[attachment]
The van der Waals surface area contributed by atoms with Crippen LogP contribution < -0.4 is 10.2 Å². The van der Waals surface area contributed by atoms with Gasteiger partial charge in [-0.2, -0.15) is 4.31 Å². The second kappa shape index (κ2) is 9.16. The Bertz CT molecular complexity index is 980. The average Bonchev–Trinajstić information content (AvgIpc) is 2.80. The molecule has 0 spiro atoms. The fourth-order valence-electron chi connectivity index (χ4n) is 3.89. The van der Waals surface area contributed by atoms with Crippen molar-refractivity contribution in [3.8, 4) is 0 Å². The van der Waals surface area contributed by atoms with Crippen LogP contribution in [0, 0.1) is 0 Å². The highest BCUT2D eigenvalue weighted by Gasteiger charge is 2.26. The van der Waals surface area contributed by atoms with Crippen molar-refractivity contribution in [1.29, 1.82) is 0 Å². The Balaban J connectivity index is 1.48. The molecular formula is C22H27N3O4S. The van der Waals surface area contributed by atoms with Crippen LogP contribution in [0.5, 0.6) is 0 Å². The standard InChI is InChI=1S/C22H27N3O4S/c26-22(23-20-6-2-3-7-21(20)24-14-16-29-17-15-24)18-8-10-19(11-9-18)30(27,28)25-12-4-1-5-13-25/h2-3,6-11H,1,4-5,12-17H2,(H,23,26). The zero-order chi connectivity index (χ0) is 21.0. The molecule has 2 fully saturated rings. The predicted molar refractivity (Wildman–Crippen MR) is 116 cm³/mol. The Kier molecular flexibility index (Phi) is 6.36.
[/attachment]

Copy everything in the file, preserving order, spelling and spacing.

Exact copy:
The van der Waals surface area contributed by atoms with Crippen LogP contribution < -0.4 is 10.2 Å². The van der Waals surface area contributed by atoms with Gasteiger partial charge in [-0.2, -0.15) is 4.31 Å². The second kappa shape index (κ2) is 9.16. The Bertz CT molecular complexity index is 980. The average Bonchev–Trinajstić information content (AvgIpc) is 2.80. The molecule has 0 spiro atoms. The fourth-order valence-electron chi connectivity index (χ4n) is 3.89. The van der Waals surface area contributed by atoms with Crippen molar-refractivity contribution in [3.8, 4) is 0 Å². The van der Waals surface area contributed by atoms with Crippen LogP contribution in [0, 0.1) is 0 Å². The highest BCUT2D eigenvalue weighted by Gasteiger charge is 2.26. The van der Waals surface area contributed by atoms with Crippen molar-refractivity contribution in [1.29, 1.82) is 0 Å². The Balaban J connectivity index is 1.48. The molecular formula is C22H27N3O4S. The van der Waals surface area contributed by atoms with Crippen LogP contribution in [0.5, 0.6) is 0 Å². The standard InChI is InChI=1S/C22H27N3O4S/c26-22(23-20-6-2-3-7-21(20)24-14-16-29-17-15-24)18-8-10-19(11-9-18)30(27,28)25-12-4-1-5-13-25/h2-3,6-11H,1,4-5,12-17H2,(H,23,26). The zero-order chi connectivity index (χ0) is 21.0. The molecule has 2 fully saturated rings. The predicted molar refractivity (Wildman–Crippen MR) is 116 cm³/mol. The Kier molecular flexibility index (Phi) is 6.36.